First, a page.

Ulea (Murcia)

History of the Ricote Valley

The Ricote Valley is a region of Murcia made up of the towns of Archena, Ojos, Ricote, Ulea, and Villanueva del Rio Segura, which have been continuously inhabited since the Neolithic period, as their natural conditions made them ideal places to settle.

This territory has over 5,500 years of history, as evidenced by decorated ceramics and burials typical of the Argaric culture of the late Neolithic, located specifically in Ricote.

In Archena, important elements have also been discovered that enrich the history of this Murcia territory. Vestiges of the Iberian occupation allow projecting the conformation of a population in the area based on a culture that could spread throughout the Ricote Valley.

A massive Roman occupation is not confirmed in the area, though there is evidence of a settlement towards the end of the time of the Roman Empire, near the site of “Salto de la Novia”, adjacent to Ojos.

In the year 738, during the Muslim occupation of the Iberian Peninsula, the Arab period began in the Ricote Valley. In Muslim chronicles, the details of the kingdom of Murcia stand out, emphasizing a fertile and prosperous settlement formed by a farmhouse and a defensive nucleus, called Rikut (Ricote) and Al Sujur (Castle of the Rocks).
Ricote (Murcia - Spain) 
In the 13th century, Ricote witnessed the birth of two of Murcia's greatest scientists, philosophers, and thinkers: Al-Ricoti and Ibn Sabin.

It is worth highlighting, in this same century, the insurrection of Ibn Hud (Aben Hud) against the Almohad power. Ibn Hud’s control of Murcia and a large part of Al-Andalus lasted for only 10 years, as he was betrayed and murdered by his Wali (a kind of representative) from Almeria.
These internal struggles between Muslims generated the military, political, and economic breakdown of all of Murcia. This was the perfect setting for the occupation of the Christian armies.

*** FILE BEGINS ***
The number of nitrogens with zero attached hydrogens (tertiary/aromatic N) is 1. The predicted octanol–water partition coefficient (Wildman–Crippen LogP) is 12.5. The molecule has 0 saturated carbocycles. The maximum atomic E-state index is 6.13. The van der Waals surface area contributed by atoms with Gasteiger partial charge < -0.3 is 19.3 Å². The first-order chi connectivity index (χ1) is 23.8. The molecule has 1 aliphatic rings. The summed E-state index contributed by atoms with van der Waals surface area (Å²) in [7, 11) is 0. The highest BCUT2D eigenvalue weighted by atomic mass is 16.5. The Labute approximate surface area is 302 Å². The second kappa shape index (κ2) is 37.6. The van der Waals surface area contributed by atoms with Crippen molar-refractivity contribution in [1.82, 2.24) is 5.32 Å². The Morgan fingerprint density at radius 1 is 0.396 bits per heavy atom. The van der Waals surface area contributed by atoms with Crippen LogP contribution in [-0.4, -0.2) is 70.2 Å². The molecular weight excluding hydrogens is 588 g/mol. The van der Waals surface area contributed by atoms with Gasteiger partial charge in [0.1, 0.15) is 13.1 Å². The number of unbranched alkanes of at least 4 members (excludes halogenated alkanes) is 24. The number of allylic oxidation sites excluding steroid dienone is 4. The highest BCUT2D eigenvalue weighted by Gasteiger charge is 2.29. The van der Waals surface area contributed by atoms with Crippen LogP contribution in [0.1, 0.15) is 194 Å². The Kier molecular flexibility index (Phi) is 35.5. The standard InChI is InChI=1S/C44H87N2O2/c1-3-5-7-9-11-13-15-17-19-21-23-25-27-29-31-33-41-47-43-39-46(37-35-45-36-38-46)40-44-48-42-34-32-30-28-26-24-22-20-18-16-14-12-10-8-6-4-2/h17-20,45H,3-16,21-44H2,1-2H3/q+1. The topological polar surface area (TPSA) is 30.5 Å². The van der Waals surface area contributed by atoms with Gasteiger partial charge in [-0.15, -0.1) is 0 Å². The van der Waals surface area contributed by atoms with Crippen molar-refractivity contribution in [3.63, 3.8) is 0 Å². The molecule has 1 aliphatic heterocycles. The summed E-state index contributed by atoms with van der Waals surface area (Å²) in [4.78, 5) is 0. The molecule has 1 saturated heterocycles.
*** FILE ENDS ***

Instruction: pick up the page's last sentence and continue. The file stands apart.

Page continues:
In 1243, the Alcaraz Pact was produced between the Christians, represented by the Infante Don Alfonso, and the Muslim representatives of each area of the kingdom, highlighting that of the Ricote Valley. The agreement contemplated the delivery to Castile of the kingdom of Murcia - specifically, half of the public revenues and the most important fortresses, including the Ricote Valley. In exchange, the Muslims would receive respect and protection in the conquered lands. However, the vague fulfilment of the agreements led to the Mudejar revolt, or rebellion of the Mudejars, in 1264.

Felipe III ordered the expulsion of the Moorish from all of Spain in a staggered way between 1609 and 1613. In Murcia, an attempt was made to stop this order, given the symbiosis with this town, which contributed greatly to the development of the Ricote Valley. However, from this Murcian region, more than 2,500 Moorish were ultimately convicted.


Today, the Ricote Valley’s economy is based mainly on agriculture. The most important crops are rain-fed fruit trees, especially almond, wine grape, olive, and citrus, especially lemon trees.

Since the end of the 20th century and the beginning of the 21st, the Ricote Valley has made an important commitment to revitalizing the tourism sector, with the clear objective of making the Ricote Valley a quality tourist destination by promoting the tourism resources of this beautiful Murcian region.